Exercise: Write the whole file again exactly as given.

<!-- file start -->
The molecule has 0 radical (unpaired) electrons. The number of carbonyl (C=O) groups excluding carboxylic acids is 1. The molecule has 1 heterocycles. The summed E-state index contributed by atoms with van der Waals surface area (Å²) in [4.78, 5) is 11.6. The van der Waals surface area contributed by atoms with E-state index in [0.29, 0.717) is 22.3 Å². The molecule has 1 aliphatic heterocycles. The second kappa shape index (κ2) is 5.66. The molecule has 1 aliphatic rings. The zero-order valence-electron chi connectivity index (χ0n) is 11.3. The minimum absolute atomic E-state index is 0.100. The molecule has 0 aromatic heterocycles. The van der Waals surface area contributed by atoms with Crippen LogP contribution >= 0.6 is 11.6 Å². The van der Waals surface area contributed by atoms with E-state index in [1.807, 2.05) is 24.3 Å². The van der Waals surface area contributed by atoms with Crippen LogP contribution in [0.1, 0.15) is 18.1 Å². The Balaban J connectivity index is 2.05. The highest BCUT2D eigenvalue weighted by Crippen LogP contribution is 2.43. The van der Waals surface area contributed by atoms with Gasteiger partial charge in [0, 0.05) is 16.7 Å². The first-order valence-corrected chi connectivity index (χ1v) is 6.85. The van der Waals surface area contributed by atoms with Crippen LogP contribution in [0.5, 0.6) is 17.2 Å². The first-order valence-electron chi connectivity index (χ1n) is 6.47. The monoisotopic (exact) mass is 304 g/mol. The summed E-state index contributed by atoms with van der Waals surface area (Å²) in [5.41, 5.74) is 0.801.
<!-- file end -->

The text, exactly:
The molecule has 0 radical (unpaired) electrons. The number of carbonyl (C=O) groups excluding carboxylic acids is 1. The molecule has 1 heterocycles. The summed E-state index contributed by atoms with van der Waals surface area (Å²) in [4.78, 5) is 11.6. The van der Waals surface area contributed by atoms with E-state index in [0.29, 0.717) is 22.3 Å². The molecule has 1 aliphatic heterocycles. The second kappa shape index (κ2) is 5.66. The molecule has 1 aliphatic rings. The zero-order valence-electron chi connectivity index (χ0n) is 11.3. The minimum absolute atomic E-state index is 0.100. The molecule has 0 aromatic heterocycles. The van der Waals surface area contributed by atoms with Crippen LogP contribution >= 0.6 is 11.6 Å². The van der Waals surface area contributed by atoms with E-state index in [1.807, 2.05) is 24.3 Å². The van der Waals surface area contributed by atoms with Crippen LogP contribution in [0.1, 0.15) is 18.1 Å². The Balaban J connectivity index is 2.05. The highest BCUT2D eigenvalue weighted by Crippen LogP contribution is 2.43. The van der Waals surface area contributed by atoms with Gasteiger partial charge in [0, 0.05) is 16.7 Å². The first-order valence-corrected chi connectivity index (χ1v) is 6.85. The van der Waals surface area contributed by atoms with Crippen LogP contribution in [0.5, 0.6) is 17.2 Å². The first-order valence-electron chi connectivity index (χ1n) is 6.47. The monoisotopic (exact) mass is 304 g/mol. The summed E-state index contributed by atoms with van der Waals surface area (Å²) in [5.41, 5.74) is 0.801.